What is Corrective Exercise?
Corrective exercises are a type of exercise that treats imbalances and postural problems. These imbalances can cause pain and discomfort, and corrective exercises address these issues. Researchers have found that corrective exercises benefit people who suffer from chronic pain conditions, such as chronic neck or back pain.
Corrective exercise is a type of exercise designed to treat imbalances and postural problems. These imbalances can cause pain and discomfort, and corrective exercises address these issues. Studies have shown that corrective exercises can be an effective way to reduce pain and discomfort.
These exercises can be efficient for reducing inflammation and improving flexibility. A corrective exercise is also a good option for people who are recovering from an injury or surgery. It’s important to note that corrective exercises are not suitable for everyone. People with certain medical conditions may need to talk to their doctor before starting a remedial exercise program.
Benefits of Corrective Exercise
The therapeutic benefits of exercise have been well documented. From improved mood to helping control weight and blood sugar levels to boosting the immune system and reducing stress-induced inflammation, regular exercise is one of the best things you can do for your health.
However, most people don’t think about exercise as a more specific exercise called “corrective exercise.” The corrective exercise targets the weak muscles and joints and helps strengthen them, so they are not pulling on joints and causing damage. Some people tend to have strengths or stronger joints than others, which can cause them to draw on their joints and become less mobile over time.
“Dynamic stretching” is one of the most popular types of corrective exercises. This exercise is similar to a dynamic warm-up and includes leg swings, leg presses, leg raises, knee flexes, and leg circles.
You can customize these exercises to target specific body areas, such as the head, shoulders, back, hips, knees, and ankles. Researchers have found that corrective exercise is beneficial for people who suffer from chronic pain conditions, such as chronic neck or back pain. These exercises can be efficient for reducing inflammation and improving flexibility.
A corrective exercise is also a good option for people who are recovering from an injury or surgery. It’s important to note that corrective exercises are not suitable for everyone. People with certain medical conditions may need to talk to their doctor before starting a remedial exercise program.
Eric Cressey on Corrective Exercise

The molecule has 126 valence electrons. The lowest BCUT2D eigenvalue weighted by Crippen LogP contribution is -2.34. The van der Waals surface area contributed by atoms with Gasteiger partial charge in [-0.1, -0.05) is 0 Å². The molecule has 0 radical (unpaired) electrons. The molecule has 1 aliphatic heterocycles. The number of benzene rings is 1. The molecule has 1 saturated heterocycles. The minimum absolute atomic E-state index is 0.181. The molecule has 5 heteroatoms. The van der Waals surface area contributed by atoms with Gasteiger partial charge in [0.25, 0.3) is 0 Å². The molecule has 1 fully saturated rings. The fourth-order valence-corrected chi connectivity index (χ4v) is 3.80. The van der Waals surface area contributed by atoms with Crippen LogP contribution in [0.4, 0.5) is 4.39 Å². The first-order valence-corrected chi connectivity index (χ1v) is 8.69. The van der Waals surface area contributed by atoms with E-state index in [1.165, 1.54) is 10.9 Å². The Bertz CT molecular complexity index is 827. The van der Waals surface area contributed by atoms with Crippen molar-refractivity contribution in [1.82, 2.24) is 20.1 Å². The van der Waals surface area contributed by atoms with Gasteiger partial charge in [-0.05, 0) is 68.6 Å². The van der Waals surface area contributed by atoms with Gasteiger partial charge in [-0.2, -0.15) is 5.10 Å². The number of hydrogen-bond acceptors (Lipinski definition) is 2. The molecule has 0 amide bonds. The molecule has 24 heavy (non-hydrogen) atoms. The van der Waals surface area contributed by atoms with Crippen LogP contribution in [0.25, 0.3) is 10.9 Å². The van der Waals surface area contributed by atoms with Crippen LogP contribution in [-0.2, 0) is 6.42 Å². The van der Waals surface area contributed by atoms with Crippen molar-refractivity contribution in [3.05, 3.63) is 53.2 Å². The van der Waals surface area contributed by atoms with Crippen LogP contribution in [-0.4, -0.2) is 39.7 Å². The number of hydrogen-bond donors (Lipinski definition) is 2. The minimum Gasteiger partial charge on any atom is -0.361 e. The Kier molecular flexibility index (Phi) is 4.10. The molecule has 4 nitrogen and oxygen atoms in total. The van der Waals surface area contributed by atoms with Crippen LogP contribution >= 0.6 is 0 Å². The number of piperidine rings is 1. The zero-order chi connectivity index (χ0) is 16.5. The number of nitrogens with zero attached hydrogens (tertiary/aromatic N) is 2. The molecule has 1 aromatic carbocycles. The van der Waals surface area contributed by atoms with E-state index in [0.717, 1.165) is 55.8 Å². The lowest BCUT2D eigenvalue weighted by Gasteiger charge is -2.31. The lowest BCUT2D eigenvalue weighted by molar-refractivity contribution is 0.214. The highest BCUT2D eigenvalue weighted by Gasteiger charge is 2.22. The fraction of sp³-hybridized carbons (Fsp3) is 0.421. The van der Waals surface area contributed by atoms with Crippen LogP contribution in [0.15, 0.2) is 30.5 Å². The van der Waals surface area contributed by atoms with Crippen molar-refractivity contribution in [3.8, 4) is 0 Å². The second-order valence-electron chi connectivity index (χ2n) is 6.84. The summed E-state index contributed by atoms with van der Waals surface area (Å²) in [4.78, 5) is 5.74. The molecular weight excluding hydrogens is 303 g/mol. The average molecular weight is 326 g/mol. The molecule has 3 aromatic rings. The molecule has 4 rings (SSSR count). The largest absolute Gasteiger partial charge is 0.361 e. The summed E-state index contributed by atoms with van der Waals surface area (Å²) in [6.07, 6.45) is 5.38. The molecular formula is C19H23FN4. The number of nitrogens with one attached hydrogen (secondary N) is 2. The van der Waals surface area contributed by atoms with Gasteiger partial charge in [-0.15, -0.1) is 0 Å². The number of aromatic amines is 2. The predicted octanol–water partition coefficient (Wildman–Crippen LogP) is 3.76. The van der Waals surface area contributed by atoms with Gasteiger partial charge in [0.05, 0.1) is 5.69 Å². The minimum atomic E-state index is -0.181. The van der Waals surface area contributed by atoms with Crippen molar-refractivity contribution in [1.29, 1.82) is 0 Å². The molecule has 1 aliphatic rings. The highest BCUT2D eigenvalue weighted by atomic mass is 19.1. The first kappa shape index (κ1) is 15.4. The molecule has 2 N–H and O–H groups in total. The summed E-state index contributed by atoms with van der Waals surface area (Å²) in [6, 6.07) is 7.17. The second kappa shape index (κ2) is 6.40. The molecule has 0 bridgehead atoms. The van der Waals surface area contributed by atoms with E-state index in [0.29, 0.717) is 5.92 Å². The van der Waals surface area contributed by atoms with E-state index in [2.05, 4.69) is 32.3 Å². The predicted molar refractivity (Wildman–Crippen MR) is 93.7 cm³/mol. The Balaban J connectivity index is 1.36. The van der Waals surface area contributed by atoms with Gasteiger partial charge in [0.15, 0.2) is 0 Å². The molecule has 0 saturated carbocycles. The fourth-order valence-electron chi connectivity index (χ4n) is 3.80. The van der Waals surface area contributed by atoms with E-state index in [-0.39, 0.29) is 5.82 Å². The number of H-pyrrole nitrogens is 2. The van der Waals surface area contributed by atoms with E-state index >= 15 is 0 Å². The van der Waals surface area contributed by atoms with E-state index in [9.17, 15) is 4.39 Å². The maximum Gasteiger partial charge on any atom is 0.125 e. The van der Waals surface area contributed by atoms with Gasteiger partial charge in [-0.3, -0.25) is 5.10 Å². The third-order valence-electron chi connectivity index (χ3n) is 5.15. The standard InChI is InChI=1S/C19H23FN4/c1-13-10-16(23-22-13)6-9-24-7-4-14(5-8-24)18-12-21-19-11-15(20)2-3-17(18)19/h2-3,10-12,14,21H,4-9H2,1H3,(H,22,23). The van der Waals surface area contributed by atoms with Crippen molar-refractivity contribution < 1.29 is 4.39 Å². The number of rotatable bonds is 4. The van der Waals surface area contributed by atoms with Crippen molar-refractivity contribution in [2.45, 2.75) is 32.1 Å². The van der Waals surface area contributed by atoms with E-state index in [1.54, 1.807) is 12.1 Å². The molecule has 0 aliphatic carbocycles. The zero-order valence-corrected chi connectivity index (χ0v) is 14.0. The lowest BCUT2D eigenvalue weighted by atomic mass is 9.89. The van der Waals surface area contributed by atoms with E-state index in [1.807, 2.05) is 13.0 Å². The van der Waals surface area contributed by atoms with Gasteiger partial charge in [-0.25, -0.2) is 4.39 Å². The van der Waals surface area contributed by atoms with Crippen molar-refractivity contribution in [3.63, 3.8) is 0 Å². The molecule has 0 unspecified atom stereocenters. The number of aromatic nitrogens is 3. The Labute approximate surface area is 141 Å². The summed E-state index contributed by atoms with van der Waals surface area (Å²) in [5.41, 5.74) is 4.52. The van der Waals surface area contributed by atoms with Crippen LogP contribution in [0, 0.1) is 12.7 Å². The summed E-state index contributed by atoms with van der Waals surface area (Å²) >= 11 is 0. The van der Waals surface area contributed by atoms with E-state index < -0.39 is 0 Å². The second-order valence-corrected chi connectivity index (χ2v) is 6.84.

What a day one of the Nuts and Bolts of Corrective Exercise course with Eric Cressey!
I was so excited about the course that I was up at 4:30 am! I could not wait to get to the course. When I got there, Eric did not disappoint. He started the day off with a lecture on “Inefficiency versus Pathology”. He had all kinds of research studies backing all the stuff he was talking about plus tonnes of in-the-trenches tips.
Since I am a shoulder guy, I liked what he had to say about the 12 Shoulder Health Factors. The factor that stood out for me was breathing patterns. Faulty breathing patterns can have an influence on the shoulder. I never really thought about it and have not heard it be brought up in a course before. I am going to use this tip on Monday with my clients.
In the second lecture, Eric chatted about Joint-Specific Mobility and Stability. This stuff is very cool. I think it is missing in a lot of the fitness education that is out there. The content that blew me away was the 7 Mobility & Stability Target Areas.
I like when things are summarized.
After the second session, it was time to get practical.
Eric Cressey on Lower Body Assessment
We went through Eric Cressey’s lower body assessment and he even gave us his assessment checklist.
The stuff he went through when it comes to internal and external rotation of the hip was great. I also found out the FABER Test stands for Flexion-Adduction-External Rotation, there is no guy named FABER.
After a bit of lunch, it was upper body and we got to Eric’s thing, or as he calls it, his wheelhouse, the shoulder. Great stuff and tips when it comes to looking at internal rotation, external rotation, and total rotation.
Then it was a stack of corrective exercises for various joints of the body. The very cool thing about Eric’s corrective exercise stuff is it is performance corrective exercise. Many of the courses that I have attended are lower functioning but his stuff is performance corrective exercise. We went through the exercises quickly but when I went home, I check out my Assess & Correct DVDs and manual. A good chunk of the performance corrective exercises was in there.
I took some video clips from the day. I will post them up a little later. Off to sleep and get ready for day 2. If you want me to keep you up to date on international presenters that I am bringing to the Vancouver area, make sure you get on my newsletter.
Rick Kaselj, MS